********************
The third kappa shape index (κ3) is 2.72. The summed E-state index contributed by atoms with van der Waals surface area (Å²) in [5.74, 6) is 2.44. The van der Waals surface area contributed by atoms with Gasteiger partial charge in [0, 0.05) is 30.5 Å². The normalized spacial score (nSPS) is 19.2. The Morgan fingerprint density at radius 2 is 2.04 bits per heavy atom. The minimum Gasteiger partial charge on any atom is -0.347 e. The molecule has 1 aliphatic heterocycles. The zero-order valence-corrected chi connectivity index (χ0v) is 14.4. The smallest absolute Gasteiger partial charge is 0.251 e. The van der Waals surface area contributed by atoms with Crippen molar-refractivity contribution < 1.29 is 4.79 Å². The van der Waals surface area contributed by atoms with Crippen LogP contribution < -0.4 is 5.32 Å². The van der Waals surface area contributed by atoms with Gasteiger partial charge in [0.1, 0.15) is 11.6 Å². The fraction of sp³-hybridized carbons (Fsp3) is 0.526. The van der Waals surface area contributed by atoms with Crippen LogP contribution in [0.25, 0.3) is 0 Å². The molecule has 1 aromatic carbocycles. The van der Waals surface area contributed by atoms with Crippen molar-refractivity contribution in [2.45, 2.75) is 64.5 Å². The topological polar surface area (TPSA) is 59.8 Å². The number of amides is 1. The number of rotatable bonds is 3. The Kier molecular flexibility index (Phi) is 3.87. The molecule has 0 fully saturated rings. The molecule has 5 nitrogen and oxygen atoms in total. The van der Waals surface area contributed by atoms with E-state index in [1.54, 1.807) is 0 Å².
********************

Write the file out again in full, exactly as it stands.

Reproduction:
The third kappa shape index (κ3) is 2.72. The summed E-state index contributed by atoms with van der Waals surface area (Å²) in [5.74, 6) is 2.44. The van der Waals surface area contributed by atoms with Gasteiger partial charge in [0, 0.05) is 30.5 Å². The normalized spacial score (nSPS) is 19.2. The Morgan fingerprint density at radius 2 is 2.04 bits per heavy atom. The minimum Gasteiger partial charge on any atom is -0.347 e. The molecule has 1 aliphatic heterocycles. The zero-order valence-corrected chi connectivity index (χ0v) is 14.4. The smallest absolute Gasteiger partial charge is 0.251 e. The van der Waals surface area contributed by atoms with Crippen molar-refractivity contribution < 1.29 is 4.79 Å². The van der Waals surface area contributed by atoms with Crippen LogP contribution < -0.4 is 5.32 Å². The van der Waals surface area contributed by atoms with Gasteiger partial charge in [0.1, 0.15) is 11.6 Å². The fraction of sp³-hybridized carbons (Fsp3) is 0.526. The van der Waals surface area contributed by atoms with Crippen LogP contribution in [0.25, 0.3) is 0 Å². The molecule has 1 aromatic carbocycles. The van der Waals surface area contributed by atoms with Crippen molar-refractivity contribution in [2.45, 2.75) is 64.5 Å². The topological polar surface area (TPSA) is 59.8 Å². The number of amides is 1. The number of rotatable bonds is 3. The Kier molecular flexibility index (Phi) is 3.87. The molecule has 0 fully saturated rings. The molecule has 5 nitrogen and oxygen atoms in total. The van der Waals surface area contributed by atoms with E-state index in [1.54, 1.807) is 0 Å².